Motor Vehicle Theft Prevention StatutesGeneral
Beginning with enactment of the Motor Vehicle Theft Law Enforcement
Act, Pub.L. No. 98-547, 98 Stat. 2754 (1984) (1984 Act), Congress began to
respond to the growing professionalism of motor vehicle theft during the
two decades. The primary thrust of this legislation is directed at
"chop shops" which cause the theft of motor vehicles in order to obtain
replacement parts for other vehicles damaged in accidents. As these "crash"
parts (i.e., fenders, doors, hoods, etc.) were not required to be marked
identification numbers, they were nearly impossible to identify as stolen
separated from the stolen vehicle.|
The 1984 Act gave the Secretary of Transportation authority to
prescribe by regulation a "vehicle theft prevention standard" which would
that manufacturers and importers of new passenger car models that are
theft targets ("high theft lines") mark the major components of such
with an identification number in order to help prevent their theft for "chop
shop" operations. The Secretary of Transportation was also authorized to
a voluntary component identification standard for "low theft" passenger car
and all other "road" motor vehicles (i.e., trucks, vans, motorcycles, etc.).
Secretary of Transportation was not given any authority over "off-highway"
equipment (i.e., bulldozers, farm tractors, etc.) by the 1984 Act.
The Anti Car Theft Act of 1992, Pub.L. No. 102-519, 106 Stat. 3397
(1992) (1992 Act) expanded the Secretary's motor vehicle parts marking
The 1992 Act required that within two years of the date of enactment
1992), the Secretary shall promulgate a vehicle theft standard pertaining to
covered major parts which are installed by all foreign and domestic
into passenger motor vehicles (other than light duty trucks) in not to
one-half of the lines not designated as high theft lines. As a result of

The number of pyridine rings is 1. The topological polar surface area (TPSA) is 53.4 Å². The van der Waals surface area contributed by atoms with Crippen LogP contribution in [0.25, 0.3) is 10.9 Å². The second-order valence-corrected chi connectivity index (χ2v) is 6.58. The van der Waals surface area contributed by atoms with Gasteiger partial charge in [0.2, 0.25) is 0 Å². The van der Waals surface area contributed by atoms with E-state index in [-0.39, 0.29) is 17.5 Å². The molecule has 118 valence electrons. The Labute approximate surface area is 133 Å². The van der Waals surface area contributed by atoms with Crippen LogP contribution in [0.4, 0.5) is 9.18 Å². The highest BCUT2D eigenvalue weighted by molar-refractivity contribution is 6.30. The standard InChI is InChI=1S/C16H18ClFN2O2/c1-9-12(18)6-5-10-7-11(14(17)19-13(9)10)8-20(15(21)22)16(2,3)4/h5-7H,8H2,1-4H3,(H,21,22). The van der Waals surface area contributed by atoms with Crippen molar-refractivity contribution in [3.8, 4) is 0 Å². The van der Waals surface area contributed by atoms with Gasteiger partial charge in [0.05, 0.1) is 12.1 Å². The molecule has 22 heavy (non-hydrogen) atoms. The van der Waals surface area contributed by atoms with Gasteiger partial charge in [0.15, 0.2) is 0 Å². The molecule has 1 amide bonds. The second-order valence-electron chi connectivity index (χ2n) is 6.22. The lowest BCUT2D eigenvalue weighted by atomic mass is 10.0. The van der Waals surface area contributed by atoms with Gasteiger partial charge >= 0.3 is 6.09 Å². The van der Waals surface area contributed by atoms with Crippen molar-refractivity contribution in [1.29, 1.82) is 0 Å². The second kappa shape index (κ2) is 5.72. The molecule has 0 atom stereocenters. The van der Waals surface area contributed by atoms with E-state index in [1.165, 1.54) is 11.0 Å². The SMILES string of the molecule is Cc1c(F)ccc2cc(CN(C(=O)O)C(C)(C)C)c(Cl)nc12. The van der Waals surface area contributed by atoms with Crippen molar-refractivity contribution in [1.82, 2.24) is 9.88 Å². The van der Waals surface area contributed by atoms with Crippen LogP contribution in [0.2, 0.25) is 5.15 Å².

revision of Title 49 United States Code, Pub.L. 103-272, (1994) the theft
prevention (parts marking) provisions are now codified Chapter 331 of Title
The implementing regulations are set forth in 49 C.F.R. Part 541.
The 1984 Act also amended Title 18 to provide for criminal
for altering or removing motor vehicle identification numbers (18 U.S.C.
511); seizure and forfeiture of vehicles or components with falsified or
identification numbers (18 U.S.C. § 512); trafficking in road motor
or their components which have removed or falsified identification numbers
U.S.C. § 2321); importing or exporting any of a wide variety of motor
vehicles, vessels, or aircraft that have been stolen or that have had their
identification numbers falsified or removed (18 U.S.C. § 553). In
the 1984 Act authorizes the Customs Service to establish a regulation
that the exporter of a used motor vehicle, or used off-highway mobile
submit to the Customs Service before exportation a document evidencing his
ownership and containing the identification number of the vehicle or
(19 U.S.C. § 1627a).
The 1992 Act created a new offense which makes it a federal crime
own, operate, maintain, or control a "chop shop." (18 U.S.C. § 2322).
Finally, the Motor Vehicle Theft Prevention Act (42 U.S.C. § 14171)
enacted as Title XXII of the Violent Crime Control and Law Enforcement Act
1994, requires the Attorney General to develop, in cooperation with the
a national voluntary motor vehicle theft prevention program wherein a motor
vehicle owner may sign a consent form authorizing law enforcement officers
stop his motor vehicle if it is being operated under specified conditions.
Participating motorists must display a program decal on their vehicles. An
unauthorized application of a program decal on a vehicle is punishable by a
not to exceed $1000 (18 U.S.C. § 511(a)).
[cited in Criminal Resource Manual 1303; USAM 9-61.700]